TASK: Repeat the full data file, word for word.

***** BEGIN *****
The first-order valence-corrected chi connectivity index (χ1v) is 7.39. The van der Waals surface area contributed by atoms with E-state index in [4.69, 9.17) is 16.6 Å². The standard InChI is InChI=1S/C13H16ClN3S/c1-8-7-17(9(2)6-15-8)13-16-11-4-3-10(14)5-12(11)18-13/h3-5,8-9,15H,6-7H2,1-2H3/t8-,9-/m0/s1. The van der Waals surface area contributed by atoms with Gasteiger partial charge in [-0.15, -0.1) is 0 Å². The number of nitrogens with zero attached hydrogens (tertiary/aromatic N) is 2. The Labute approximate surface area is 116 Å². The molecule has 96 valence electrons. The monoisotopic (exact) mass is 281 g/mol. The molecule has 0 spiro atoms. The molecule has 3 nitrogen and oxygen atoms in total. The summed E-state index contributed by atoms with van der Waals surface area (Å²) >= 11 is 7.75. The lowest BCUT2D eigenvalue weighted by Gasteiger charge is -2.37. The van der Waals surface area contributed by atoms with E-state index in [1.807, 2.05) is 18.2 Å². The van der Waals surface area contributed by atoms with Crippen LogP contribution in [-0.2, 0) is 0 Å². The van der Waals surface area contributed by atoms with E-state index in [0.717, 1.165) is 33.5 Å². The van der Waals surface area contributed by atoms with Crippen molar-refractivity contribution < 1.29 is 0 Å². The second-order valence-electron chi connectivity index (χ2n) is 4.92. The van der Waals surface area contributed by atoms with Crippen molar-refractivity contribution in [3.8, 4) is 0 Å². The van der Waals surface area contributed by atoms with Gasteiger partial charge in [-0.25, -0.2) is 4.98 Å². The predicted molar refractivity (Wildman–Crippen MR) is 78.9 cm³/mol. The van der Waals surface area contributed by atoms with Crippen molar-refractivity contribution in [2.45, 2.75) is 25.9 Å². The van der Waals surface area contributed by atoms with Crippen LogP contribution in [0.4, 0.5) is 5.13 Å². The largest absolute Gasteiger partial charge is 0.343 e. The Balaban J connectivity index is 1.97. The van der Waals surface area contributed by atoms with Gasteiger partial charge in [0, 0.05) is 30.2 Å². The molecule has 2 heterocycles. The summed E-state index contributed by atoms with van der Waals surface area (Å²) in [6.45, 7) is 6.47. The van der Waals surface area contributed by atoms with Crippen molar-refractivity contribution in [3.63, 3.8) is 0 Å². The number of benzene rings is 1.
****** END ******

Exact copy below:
The first-order valence-corrected chi connectivity index (χ1v) is 7.39. The van der Waals surface area contributed by atoms with E-state index in [4.69, 9.17) is 16.6 Å². The standard InChI is InChI=1S/C13H16ClN3S/c1-8-7-17(9(2)6-15-8)13-16-11-4-3-10(14)5-12(11)18-13/h3-5,8-9,15H,6-7H2,1-2H3/t8-,9-/m0/s1. The van der Waals surface area contributed by atoms with Gasteiger partial charge in [-0.15, -0.1) is 0 Å². The number of nitrogens with zero attached hydrogens (tertiary/aromatic N) is 2. The Labute approximate surface area is 116 Å². The molecule has 96 valence electrons. The monoisotopic (exact) mass is 281 g/mol. The molecule has 0 spiro atoms. The molecule has 3 nitrogen and oxygen atoms in total. The summed E-state index contributed by atoms with van der Waals surface area (Å²) >= 11 is 7.75. The lowest BCUT2D eigenvalue weighted by Gasteiger charge is -2.37. The van der Waals surface area contributed by atoms with E-state index in [1.807, 2.05) is 18.2 Å². The van der Waals surface area contributed by atoms with Crippen LogP contribution in [-0.2, 0) is 0 Å². The van der Waals surface area contributed by atoms with E-state index in [0.717, 1.165) is 33.5 Å². The van der Waals surface area contributed by atoms with Crippen molar-refractivity contribution < 1.29 is 0 Å². The second-order valence-electron chi connectivity index (χ2n) is 4.92. The van der Waals surface area contributed by atoms with Crippen molar-refractivity contribution in [3.8, 4) is 0 Å². The van der Waals surface area contributed by atoms with Gasteiger partial charge in [-0.25, -0.2) is 4.98 Å². The predicted molar refractivity (Wildman–Crippen MR) is 78.9 cm³/mol. The van der Waals surface area contributed by atoms with Crippen molar-refractivity contribution in [2.45, 2.75) is 25.9 Å². The van der Waals surface area contributed by atoms with Crippen LogP contribution in [0.4, 0.5) is 5.13 Å². The largest absolute Gasteiger partial charge is 0.343 e. The Balaban J connectivity index is 1.97. The van der Waals surface area contributed by atoms with Gasteiger partial charge in [0, 0.05) is 30.2 Å². The molecule has 2 heterocycles. The summed E-state index contributed by atoms with van der Waals surface area (Å²) in [6.45, 7) is 6.47. The van der Waals surface area contributed by atoms with Crippen molar-refractivity contribution in [3.63, 3.8) is 0 Å². The number of benzene rings is 1.